Lucid Conversation on Racism

 

…Over at Ann Althouse’s place. The Professor posits the following:

Imagine if, before last year’s election, someone had argued: If a black man becomes President, anyone who dares to criticize him will be called a racist.

1. I would have viewed that argument itself as racist. If that is really true, I would have said, then it means that we have to vote against the candidate because he is black, since it is not acceptable to have a President who can’t be criticized.

2. I would also have said: It is racist to say that it’s racist to criticize a black President, because you are being patronizing and you are saying that a black person needs to be coddled and protected in some special way that doesn’t apply to white people.

The whole post is well done but the crux of the matter is her two points listed above. Her commenters then take the ball and run with it. They do a terrific job of debating the issue, and the thread contains one of the most insightful remarks I’ve read on the subject by commenter Lucid:

The culture of affirmative action is a major part of the reason we are hearing the nonsense that criticisms of Obama are motivated by racism.

Affirmative action policies displace fairness with unfair preferences for “protected” groups. Beneficiaries of affirmative action therefore have a strong vested interest in its continuation–ask any appplicant to a competitive college, law, or medical school.

But the continuation of affirmative action policies requires a victim and an oppressor. Thus, the continuation of affirmative action requires not an end to racism, but its perpetuation in the myths and narratives of the culture. And one of the best ways to do this is by accusing white folks of racism.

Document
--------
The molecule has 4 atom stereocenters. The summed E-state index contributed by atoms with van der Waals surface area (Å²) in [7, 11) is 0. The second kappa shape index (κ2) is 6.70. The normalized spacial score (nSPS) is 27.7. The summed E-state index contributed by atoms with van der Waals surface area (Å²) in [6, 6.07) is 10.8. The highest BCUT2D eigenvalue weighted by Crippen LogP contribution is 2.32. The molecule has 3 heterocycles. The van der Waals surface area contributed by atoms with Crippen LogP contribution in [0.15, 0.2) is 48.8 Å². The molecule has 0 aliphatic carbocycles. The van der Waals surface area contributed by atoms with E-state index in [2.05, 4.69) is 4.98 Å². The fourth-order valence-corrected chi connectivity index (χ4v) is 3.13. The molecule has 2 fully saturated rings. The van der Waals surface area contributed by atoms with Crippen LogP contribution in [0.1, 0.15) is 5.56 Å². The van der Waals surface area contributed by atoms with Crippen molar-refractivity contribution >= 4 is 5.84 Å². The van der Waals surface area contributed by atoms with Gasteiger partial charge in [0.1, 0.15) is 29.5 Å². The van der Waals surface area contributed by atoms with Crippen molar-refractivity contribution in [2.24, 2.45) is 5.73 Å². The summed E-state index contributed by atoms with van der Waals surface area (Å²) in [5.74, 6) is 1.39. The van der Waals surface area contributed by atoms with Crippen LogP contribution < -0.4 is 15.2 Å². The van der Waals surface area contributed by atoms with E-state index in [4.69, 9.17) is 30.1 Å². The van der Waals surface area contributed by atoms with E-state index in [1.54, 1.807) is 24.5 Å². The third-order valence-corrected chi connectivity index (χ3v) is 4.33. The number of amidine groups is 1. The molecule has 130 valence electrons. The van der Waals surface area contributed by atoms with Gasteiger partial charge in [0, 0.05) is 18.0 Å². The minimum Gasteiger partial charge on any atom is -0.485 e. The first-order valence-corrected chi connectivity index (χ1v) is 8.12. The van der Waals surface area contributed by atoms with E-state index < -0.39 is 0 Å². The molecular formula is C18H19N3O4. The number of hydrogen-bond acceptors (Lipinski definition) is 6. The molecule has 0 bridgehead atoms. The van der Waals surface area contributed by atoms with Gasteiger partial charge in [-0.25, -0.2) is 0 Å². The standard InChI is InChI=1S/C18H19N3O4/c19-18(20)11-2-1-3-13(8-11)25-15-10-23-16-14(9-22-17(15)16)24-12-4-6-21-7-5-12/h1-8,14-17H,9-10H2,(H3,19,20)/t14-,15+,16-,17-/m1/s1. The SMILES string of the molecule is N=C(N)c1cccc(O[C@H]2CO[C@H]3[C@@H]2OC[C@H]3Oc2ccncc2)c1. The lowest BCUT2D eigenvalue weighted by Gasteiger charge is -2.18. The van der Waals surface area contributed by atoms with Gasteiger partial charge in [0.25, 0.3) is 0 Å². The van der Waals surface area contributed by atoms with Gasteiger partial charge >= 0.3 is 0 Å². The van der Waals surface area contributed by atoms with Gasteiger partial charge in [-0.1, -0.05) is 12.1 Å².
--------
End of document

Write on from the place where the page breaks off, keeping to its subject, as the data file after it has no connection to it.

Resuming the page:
Those who benefit from afirmative action literally cannot afford to not accuse others of a pervasive racism. And at this point in our history, the truth is that racism among blacks against whites is much, much more extensive than white racism about blacks. Blacks often don’t even recognize it. This is why Obama could sit for 20 years listening to Jeremiah Wright’s racist rants and think it was no big deal. Because in the black community, it is no big deal.

The advantage of the discussion we are having now–and of Obama’s election as president–is that it opens up the secret, hermetically sealed racism of the black community, and its unwarranted sense of special entitlements and dispensations, to the frictive and dissolving effects of free speech. But expect the beneficiaries of affirmative action and of the mythos of racism to scream bloody murder

Althouse and her commenters (or at least most of them) are definitely a cut above average, and well worth reading. So go. Read.

Stoutcat

One Response to Lucid Conversation on Racism

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